--TAKING THE GLOVES OFF: A senior Israeli military figure is predicting that cyberattacks will spike in 2016 because nation-state actors will have no incentive to "behave" in the wake of the nuclear agreement with Iran. "In 2015, all the actors were trying to behave well, be good boys, because the global political system was very concentrated on the efforts to reach an arrangement regarding the Iranian issue," Major General Uzi Moskovitz, head of the Israeli defense forces' C4I Corps, told the publication. "So the Iranians had no incentive to impose attack waves on the US banking system [or] to impose any attacks on oil and natural gas companies in the Gulf, as they did in 2012." Israeli officials blame Iranian nationalist hackers for 2012 strikes on the oil company Saudi Aramco and the Qatari gas company RasGas. U.S. banks were hit by another attack the following month. Pointing to recent attacks on a Ukrainian power plant and Turkish banks as evidence of a ramping up of attacks, Moskovitz warned that the next wave of intrusions will likely take place in the "cyber-kinetic" realm. He declined to point to specific actors he believed would be responsible for such attacks. "I think that some of the players in the cyber-kinetic arena -- this is my opinion -- have decided to take their gloves off," he said. To read our full piece, click here.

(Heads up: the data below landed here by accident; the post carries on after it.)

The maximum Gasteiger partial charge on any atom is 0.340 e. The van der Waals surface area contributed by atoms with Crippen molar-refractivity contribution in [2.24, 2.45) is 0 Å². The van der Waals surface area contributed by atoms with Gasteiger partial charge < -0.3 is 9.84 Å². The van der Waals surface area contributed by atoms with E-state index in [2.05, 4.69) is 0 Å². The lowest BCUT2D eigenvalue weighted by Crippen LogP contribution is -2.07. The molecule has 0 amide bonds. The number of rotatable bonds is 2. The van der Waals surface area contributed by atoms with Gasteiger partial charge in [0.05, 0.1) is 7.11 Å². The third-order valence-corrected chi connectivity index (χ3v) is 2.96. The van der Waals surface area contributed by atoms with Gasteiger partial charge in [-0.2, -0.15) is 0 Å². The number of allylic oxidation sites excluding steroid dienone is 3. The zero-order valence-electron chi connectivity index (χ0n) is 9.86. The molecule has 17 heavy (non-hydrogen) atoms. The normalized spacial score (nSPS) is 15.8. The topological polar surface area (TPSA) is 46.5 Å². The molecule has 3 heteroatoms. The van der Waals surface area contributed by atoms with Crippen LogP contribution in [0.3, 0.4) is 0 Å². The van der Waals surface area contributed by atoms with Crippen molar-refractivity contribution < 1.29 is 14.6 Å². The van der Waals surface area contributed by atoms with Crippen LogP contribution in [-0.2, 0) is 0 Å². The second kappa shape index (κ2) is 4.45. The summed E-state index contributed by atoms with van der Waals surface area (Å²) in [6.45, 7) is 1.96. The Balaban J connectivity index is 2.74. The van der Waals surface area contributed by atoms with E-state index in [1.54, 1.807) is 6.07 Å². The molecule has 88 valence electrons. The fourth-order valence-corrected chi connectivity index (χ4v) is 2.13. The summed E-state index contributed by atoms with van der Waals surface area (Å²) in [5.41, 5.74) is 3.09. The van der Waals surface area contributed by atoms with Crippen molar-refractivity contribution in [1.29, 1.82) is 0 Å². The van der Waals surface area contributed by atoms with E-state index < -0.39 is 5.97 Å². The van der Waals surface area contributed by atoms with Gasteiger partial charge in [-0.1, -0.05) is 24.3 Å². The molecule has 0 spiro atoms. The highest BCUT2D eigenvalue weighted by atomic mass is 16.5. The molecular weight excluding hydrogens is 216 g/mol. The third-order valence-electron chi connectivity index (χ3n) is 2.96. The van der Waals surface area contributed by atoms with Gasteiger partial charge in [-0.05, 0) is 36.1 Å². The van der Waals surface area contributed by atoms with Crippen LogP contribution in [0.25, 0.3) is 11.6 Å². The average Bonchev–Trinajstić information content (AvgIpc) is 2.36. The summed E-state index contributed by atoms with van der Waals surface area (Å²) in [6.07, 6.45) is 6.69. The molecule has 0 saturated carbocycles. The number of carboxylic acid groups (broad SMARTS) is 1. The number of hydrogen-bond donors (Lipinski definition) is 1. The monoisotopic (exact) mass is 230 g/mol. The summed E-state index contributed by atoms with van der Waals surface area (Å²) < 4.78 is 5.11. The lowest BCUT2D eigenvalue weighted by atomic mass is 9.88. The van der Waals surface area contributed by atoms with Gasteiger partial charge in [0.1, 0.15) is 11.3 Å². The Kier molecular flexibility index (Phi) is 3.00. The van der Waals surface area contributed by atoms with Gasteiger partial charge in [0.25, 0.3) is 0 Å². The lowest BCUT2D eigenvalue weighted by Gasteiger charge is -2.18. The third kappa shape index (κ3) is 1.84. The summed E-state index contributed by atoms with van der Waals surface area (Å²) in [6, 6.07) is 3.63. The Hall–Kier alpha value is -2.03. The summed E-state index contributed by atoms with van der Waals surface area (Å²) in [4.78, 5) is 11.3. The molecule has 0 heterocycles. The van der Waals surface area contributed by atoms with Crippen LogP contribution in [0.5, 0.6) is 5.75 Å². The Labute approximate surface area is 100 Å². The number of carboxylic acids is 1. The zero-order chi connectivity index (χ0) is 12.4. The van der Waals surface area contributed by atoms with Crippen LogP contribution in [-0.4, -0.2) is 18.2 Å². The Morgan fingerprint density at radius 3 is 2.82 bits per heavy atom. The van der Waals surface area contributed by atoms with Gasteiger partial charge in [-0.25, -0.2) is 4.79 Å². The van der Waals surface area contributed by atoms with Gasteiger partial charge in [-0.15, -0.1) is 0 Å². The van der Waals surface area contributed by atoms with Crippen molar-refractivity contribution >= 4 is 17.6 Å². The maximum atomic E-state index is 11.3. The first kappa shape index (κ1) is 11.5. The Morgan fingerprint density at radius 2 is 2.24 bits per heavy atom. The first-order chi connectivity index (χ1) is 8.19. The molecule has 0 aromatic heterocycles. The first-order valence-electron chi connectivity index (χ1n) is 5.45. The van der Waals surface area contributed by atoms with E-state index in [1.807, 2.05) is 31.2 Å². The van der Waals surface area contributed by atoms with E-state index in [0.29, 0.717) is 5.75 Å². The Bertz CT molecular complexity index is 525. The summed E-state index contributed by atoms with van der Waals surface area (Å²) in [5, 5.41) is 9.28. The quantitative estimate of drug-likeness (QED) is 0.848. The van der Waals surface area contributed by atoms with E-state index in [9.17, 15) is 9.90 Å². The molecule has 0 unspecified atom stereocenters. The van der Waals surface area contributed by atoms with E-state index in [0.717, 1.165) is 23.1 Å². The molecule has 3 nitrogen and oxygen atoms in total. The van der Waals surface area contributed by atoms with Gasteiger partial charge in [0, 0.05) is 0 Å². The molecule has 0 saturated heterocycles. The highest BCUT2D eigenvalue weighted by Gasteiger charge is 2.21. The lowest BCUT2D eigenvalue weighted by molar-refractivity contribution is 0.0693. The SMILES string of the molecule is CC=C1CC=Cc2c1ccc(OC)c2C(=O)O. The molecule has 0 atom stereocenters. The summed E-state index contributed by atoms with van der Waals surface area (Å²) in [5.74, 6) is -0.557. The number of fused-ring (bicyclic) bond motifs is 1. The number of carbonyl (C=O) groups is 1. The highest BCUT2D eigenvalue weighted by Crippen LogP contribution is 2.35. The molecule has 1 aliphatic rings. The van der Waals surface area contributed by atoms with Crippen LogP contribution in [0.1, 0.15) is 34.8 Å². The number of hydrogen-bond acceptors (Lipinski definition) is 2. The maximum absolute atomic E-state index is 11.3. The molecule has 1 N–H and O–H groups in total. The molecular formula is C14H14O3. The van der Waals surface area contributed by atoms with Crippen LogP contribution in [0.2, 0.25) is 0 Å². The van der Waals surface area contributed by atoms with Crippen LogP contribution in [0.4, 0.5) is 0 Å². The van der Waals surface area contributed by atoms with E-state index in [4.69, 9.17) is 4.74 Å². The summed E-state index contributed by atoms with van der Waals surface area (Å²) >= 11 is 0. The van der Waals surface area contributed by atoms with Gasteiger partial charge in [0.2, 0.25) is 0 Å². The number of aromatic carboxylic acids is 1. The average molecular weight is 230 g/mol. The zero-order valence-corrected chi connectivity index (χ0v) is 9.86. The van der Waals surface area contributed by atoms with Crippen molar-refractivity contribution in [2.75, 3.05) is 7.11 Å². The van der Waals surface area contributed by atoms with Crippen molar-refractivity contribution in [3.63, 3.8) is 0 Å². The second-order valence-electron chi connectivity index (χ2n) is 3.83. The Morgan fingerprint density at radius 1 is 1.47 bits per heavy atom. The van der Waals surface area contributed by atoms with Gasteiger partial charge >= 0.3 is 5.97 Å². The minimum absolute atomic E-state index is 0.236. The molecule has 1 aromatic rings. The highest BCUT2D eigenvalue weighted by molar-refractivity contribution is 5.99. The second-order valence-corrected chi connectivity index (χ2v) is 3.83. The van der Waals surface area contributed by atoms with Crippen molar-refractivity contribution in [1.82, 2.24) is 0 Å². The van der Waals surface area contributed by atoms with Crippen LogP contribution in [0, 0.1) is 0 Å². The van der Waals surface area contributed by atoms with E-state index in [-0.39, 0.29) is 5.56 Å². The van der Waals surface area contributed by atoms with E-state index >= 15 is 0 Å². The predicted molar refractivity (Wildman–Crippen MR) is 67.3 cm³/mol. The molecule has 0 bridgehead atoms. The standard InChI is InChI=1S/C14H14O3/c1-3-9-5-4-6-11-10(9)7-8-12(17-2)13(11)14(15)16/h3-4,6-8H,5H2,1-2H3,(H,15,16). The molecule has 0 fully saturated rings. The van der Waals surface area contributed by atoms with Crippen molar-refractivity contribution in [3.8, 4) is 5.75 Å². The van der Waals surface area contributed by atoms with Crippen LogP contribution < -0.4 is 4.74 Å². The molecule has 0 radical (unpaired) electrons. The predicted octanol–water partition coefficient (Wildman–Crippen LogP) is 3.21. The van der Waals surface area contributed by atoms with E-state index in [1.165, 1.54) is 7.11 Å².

--I CAN HAZ COMPANY?: Leading cybersecurity firm FireEye Inc. said Wednesday that it has acquired the threat intelligence firm iSight for $200 million. The move brings together two giants in the industry. FireEye's Mandiant division is a prominent investigator of high-profile hacks -- both Sony and Anthem employed Mandiant after they were breached -- while iSight has uncovered multiple major international cyber threats. The acquisition significantly expands FireEye's international tracking capabilities, adding 16,000 adversaries to its roster, about 20 times the number FireEye is currently tracking. "This acquisition extends FireEye's intelligence lead with an offering no one else in the industry can match," FireEye CEO David DeWalt said in a release. The purchase follows months of stiff devaluations of cybersecurity firms after a spate of headline-grabbing hacks sent prices skyrocketing in 2015. The deal includes a rider calling for another $75 million in cash and stock to iSight shareholders should the company meet certain sales targets by the second quarter of 2018. Still, even the full $275 million would be far short of the $1 billion iSight CEO John Watters said last year that he expected to raise in a potential initial public offering this year. To read our full piece, click here.



--SUMMER SCHOOL? Sen. Cory Booker (D-N.J.) is preparing legislation to help combat the massive online propaganda machine the Islamic State in Iraq and Syria (ISIS) uses to recruit foreigners.

"I'm a little frustrated when it comes to our efforts at counter-messaging," Booker said Wednesday during a Senate Homeland Security Committee hearing on ISIS ideology.